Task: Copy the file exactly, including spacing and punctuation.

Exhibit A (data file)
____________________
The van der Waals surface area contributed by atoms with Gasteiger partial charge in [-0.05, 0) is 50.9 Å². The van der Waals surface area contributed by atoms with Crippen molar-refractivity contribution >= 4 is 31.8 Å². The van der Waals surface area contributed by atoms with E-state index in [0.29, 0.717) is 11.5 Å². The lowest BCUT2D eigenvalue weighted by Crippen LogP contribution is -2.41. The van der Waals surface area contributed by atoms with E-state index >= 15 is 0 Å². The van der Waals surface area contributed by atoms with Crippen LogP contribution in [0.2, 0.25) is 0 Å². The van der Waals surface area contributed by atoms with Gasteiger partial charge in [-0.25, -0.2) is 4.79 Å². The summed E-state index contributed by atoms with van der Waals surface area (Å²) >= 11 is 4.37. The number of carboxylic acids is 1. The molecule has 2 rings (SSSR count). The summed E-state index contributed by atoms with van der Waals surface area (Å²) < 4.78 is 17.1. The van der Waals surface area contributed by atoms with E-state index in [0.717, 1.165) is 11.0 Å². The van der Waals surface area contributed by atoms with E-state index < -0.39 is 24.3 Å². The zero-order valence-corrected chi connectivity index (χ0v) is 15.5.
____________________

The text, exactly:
The van der Waals surface area contributed by atoms with Gasteiger partial charge in [-0.05, 0) is 50.9 Å². The van der Waals surface area contributed by atoms with Crippen molar-refractivity contribution >= 4 is 31.8 Å². The van der Waals surface area contributed by atoms with E-state index in [0.29, 0.717) is 11.5 Å². The lowest BCUT2D eigenvalue weighted by Crippen LogP contribution is -2.41. The van der Waals surface area contributed by atoms with E-state index >= 15 is 0 Å². The van der Waals surface area contributed by atoms with Crippen LogP contribution in [0.2, 0.25) is 0 Å². The van der Waals surface area contributed by atoms with Gasteiger partial charge in [-0.25, -0.2) is 4.79 Å². The summed E-state index contributed by atoms with van der Waals surface area (Å²) >= 11 is 4.37. The number of carboxylic acids is 1. The molecule has 2 rings (SSSR count). The summed E-state index contributed by atoms with van der Waals surface area (Å²) < 4.78 is 17.1. The van der Waals surface area contributed by atoms with E-state index in [0.717, 1.165) is 11.0 Å². The van der Waals surface area contributed by atoms with E-state index < -0.39 is 24.3 Å². The zero-order valence-corrected chi connectivity index (χ0v) is 15.5.